A massive igloo can be seen at the Spiegelgarden at the intersection of Main Street and Gibbs Street in Rochester.
It’s home to a three dimensional sound experience called the Immersive Igloo. Creator Tom Montagliano has returned to his Rochester roots for performances in the massive structure as part of this year’s Rochester Fringe Festival. He discussed the igloo and his vision for it Friday during News 8 at Noon.
“The Immersive Igloo itself is a 40 foot inflatable dome, igloo,” explained Montagliano. “Basically, it’s a container for these 360 sound scapes that I’ve created, that I’ve been working on over the past few years. It’s a really magical experience that I’m really happy to bring to Rochester, finally. I’ve been sort of in New York for a while developing this idea and working on it in a Brooklyn basement, and it’s matured to the point where I’m really to see it come full circle because I have my roots here in Rochester.”
Montagliano said when you walk into the Immersive Igloo you will be greeted by a large field of light. “You know, it’s really pretty, how the igloo the lights up, and you’ll see a circle of chairs. All of the chairs are facing each other. It’s a lot different than a normal performance where you have the performer and the audience. Everyone is sort of facing the center. The music is coming at you. You’ve got eight speakers coming at you. It’s ethereal. There’s no one performer. You basically find a seat in the middle and I’ll take you on a journey through a bunch of different sound scapes.”
The music helps facilitate a journey, but is not intended to lead you. “It’s important that the music is a little bit more neutral with the sounds that you play,” Montagliano said. “A lot of people go into 360 sound things and think they’re going to hear waterfalls or, I don’t know, all sorts of different types of things that you might find in an environment that they’re trying to recreate. This is different than that. What I’m trying to do is I try to create more neutral sounds, sounds that maybe you might not immediately identify with so that what you come into is basically like it’s an empty canvass. It’s an opportunity for you to paint onto, to project onto, and to sort of work through whatever you need to work through or go on whatever journey your mind would like to take you on at that time, and I’ve found that’s been largely how people are receiving it. I’ve been traveling the whole country. I just got back from a two month tour. Happy to land in my, I still call Rochester my home, and it’s been really well accepted. I feel like it’s tuned in. I’m ready to bring it home and I hope people come out and check it out!”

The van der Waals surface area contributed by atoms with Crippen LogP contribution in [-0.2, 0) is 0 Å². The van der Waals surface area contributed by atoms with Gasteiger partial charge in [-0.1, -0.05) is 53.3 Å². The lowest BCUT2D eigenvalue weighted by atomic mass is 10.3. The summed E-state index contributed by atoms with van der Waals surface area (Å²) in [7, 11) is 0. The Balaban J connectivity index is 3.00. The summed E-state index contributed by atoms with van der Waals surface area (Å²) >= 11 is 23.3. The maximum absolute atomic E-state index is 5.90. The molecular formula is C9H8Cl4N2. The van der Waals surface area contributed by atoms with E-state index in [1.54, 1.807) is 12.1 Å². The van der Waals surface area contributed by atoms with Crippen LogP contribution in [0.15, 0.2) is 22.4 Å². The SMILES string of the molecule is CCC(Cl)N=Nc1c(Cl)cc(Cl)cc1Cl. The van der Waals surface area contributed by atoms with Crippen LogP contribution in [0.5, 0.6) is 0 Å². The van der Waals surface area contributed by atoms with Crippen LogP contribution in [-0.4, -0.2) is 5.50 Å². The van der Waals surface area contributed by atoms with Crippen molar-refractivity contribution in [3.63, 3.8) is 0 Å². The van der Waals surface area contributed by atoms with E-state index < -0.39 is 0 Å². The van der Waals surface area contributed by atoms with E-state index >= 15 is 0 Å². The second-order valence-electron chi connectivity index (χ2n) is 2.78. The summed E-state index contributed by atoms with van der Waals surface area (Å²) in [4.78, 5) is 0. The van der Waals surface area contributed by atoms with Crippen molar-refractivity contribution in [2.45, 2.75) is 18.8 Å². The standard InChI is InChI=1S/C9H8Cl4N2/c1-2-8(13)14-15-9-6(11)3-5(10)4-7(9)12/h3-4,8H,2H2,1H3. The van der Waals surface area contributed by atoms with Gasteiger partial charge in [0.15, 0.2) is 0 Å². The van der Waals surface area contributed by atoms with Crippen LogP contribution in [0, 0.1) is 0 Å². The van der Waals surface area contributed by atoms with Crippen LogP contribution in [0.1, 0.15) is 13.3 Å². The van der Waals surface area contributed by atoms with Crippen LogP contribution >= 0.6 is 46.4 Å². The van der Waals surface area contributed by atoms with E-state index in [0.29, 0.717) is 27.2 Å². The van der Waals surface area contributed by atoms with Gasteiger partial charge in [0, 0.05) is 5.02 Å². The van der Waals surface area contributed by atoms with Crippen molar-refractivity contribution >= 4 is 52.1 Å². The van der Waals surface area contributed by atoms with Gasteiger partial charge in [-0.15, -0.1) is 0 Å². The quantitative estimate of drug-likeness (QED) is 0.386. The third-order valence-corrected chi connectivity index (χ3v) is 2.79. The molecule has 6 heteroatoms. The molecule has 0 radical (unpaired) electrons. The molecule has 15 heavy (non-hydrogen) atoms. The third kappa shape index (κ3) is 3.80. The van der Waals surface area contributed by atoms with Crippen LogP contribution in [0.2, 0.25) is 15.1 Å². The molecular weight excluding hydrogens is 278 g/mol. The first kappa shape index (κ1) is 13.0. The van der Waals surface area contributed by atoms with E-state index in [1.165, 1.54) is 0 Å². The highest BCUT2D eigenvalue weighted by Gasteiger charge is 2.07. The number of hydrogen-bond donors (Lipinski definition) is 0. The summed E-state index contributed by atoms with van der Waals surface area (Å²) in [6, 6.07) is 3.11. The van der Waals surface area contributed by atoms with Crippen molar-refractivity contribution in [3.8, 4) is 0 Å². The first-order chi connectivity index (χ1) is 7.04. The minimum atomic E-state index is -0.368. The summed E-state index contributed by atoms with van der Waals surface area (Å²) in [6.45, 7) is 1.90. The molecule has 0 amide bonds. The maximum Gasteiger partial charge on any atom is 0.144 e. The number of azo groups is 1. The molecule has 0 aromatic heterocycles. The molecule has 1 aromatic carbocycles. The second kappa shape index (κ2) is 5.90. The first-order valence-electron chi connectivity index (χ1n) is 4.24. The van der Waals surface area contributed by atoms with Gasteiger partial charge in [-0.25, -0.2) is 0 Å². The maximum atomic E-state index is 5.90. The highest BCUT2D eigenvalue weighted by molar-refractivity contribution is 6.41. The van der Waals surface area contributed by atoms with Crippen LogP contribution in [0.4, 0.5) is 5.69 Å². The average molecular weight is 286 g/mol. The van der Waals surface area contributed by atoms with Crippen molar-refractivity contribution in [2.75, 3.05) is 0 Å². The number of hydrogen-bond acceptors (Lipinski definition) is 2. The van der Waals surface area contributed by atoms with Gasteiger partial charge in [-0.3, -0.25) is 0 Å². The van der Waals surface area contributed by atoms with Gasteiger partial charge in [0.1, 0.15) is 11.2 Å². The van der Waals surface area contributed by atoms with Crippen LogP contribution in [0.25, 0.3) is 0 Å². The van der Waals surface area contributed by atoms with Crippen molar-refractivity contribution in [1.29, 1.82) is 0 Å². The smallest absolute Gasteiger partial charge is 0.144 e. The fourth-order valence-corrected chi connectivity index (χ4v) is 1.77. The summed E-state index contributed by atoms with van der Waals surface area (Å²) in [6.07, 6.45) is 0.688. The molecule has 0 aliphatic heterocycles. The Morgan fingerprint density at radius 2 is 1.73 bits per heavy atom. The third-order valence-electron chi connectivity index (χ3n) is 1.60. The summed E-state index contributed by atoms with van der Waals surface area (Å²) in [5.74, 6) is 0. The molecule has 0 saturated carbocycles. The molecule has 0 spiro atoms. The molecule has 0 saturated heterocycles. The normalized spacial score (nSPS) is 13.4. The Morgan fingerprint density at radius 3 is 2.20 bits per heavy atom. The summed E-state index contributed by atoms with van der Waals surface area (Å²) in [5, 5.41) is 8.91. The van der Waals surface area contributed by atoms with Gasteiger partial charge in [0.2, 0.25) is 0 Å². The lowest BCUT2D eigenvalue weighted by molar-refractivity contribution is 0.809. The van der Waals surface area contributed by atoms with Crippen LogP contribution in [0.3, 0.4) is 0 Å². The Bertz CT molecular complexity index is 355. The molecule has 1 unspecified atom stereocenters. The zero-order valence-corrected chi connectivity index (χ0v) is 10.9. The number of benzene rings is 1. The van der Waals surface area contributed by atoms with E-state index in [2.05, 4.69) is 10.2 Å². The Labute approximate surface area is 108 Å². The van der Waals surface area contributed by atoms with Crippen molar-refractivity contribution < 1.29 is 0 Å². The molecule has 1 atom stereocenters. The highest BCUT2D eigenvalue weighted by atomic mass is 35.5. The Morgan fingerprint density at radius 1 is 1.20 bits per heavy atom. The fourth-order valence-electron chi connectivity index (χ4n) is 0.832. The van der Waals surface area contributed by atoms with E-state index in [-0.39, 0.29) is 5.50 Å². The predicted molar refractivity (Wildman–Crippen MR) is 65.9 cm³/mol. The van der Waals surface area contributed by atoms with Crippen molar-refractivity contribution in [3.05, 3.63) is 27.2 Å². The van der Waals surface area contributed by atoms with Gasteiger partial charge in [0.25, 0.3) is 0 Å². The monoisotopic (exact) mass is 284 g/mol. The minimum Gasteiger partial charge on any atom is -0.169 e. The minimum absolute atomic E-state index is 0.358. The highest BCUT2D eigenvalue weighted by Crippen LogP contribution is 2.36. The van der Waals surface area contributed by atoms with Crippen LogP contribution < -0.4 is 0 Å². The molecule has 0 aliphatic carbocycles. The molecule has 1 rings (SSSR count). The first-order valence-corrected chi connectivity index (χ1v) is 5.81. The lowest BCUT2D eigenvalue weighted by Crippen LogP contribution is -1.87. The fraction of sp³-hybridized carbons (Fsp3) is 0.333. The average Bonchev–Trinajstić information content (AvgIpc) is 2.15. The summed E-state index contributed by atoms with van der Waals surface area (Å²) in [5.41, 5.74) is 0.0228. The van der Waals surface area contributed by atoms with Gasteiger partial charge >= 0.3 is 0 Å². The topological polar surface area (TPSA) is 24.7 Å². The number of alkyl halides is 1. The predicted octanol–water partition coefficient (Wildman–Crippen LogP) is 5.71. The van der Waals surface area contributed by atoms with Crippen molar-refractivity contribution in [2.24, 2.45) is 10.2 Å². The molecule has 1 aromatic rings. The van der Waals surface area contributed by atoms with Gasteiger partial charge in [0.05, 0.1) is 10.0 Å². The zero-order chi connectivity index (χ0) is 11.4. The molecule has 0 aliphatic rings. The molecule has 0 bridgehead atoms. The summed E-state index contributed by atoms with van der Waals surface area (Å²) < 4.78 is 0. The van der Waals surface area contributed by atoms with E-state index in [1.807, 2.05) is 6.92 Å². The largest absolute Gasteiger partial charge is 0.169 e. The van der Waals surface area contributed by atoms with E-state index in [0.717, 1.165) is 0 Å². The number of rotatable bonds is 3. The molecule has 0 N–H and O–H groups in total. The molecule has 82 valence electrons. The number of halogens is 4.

Performances are through September 23 as follows:
Friday, September 15 at 10:30 p.m.
Saturday, September 16 at 9:30 and 10:30 p.m.
Sunday, September 17 at 8:30 p.m.
Monday, September 18 at 9:00 p.m.
Tuesday, September 19 at 9:00 p.m.
Wednesday, September 20 at 8:30 p.m.
Thursday, September 21 at 8:30 p.m.
Friday, September 22 at 10:30 p.m.
Saturday, September 23 at 10:30 p.m.
Tickets are $16. You can get them online, and find more information about the Rochester Fringe, click here.